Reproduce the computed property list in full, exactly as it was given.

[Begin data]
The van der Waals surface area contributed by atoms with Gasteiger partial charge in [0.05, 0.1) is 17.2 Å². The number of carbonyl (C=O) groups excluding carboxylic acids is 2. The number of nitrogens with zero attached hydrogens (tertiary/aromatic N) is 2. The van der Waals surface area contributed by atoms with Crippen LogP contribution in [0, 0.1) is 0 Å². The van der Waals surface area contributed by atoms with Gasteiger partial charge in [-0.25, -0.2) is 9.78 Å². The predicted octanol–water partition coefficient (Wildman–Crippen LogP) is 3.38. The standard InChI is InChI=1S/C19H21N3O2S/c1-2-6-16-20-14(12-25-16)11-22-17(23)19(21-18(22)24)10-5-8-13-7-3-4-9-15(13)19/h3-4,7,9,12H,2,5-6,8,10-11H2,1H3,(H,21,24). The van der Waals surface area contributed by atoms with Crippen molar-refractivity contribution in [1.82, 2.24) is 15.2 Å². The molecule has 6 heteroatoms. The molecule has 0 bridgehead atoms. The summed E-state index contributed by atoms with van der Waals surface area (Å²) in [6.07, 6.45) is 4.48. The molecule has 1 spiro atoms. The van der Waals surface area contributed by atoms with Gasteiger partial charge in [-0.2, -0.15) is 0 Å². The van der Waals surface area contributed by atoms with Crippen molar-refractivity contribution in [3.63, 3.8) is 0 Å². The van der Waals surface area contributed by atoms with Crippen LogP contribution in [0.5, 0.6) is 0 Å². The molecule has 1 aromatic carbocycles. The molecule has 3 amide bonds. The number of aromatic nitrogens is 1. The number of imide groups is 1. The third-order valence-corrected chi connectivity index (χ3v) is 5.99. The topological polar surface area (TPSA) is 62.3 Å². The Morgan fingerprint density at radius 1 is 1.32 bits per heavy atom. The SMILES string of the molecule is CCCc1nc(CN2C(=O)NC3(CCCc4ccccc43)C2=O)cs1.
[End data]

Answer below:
The van der Waals surface area contributed by atoms with Gasteiger partial charge in [0.05, 0.1) is 17.2 Å². The number of carbonyl (C=O) groups excluding carboxylic acids is 2. The number of nitrogens with zero attached hydrogens (tertiary/aromatic N) is 2. The van der Waals surface area contributed by atoms with Crippen LogP contribution in [0, 0.1) is 0 Å². The van der Waals surface area contributed by atoms with Gasteiger partial charge in [-0.25, -0.2) is 9.78 Å². The predicted octanol–water partition coefficient (Wildman–Crippen LogP) is 3.38. The standard InChI is InChI=1S/C19H21N3O2S/c1-2-6-16-20-14(12-25-16)11-22-17(23)19(21-18(22)24)10-5-8-13-7-3-4-9-15(13)19/h3-4,7,9,12H,2,5-6,8,10-11H2,1H3,(H,21,24). The van der Waals surface area contributed by atoms with Crippen molar-refractivity contribution in [1.82, 2.24) is 15.2 Å². The molecule has 6 heteroatoms. The molecule has 0 bridgehead atoms. The summed E-state index contributed by atoms with van der Waals surface area (Å²) in [6.07, 6.45) is 4.48. The molecule has 1 spiro atoms. The van der Waals surface area contributed by atoms with Gasteiger partial charge in [-0.2, -0.15) is 0 Å². The van der Waals surface area contributed by atoms with Crippen molar-refractivity contribution in [3.63, 3.8) is 0 Å². The van der Waals surface area contributed by atoms with Crippen LogP contribution in [0.5, 0.6) is 0 Å². The molecule has 1 aromatic carbocycles. The molecule has 3 amide bonds. The number of aromatic nitrogens is 1. The number of imide groups is 1. The third-order valence-corrected chi connectivity index (χ3v) is 5.99. The topological polar surface area (TPSA) is 62.3 Å². The Morgan fingerprint density at radius 1 is 1.32 bits per heavy atom. The SMILES string of the molecule is CCCc1nc(CN2C(=O)NC3(CCCc4ccccc43)C2=O)cs1.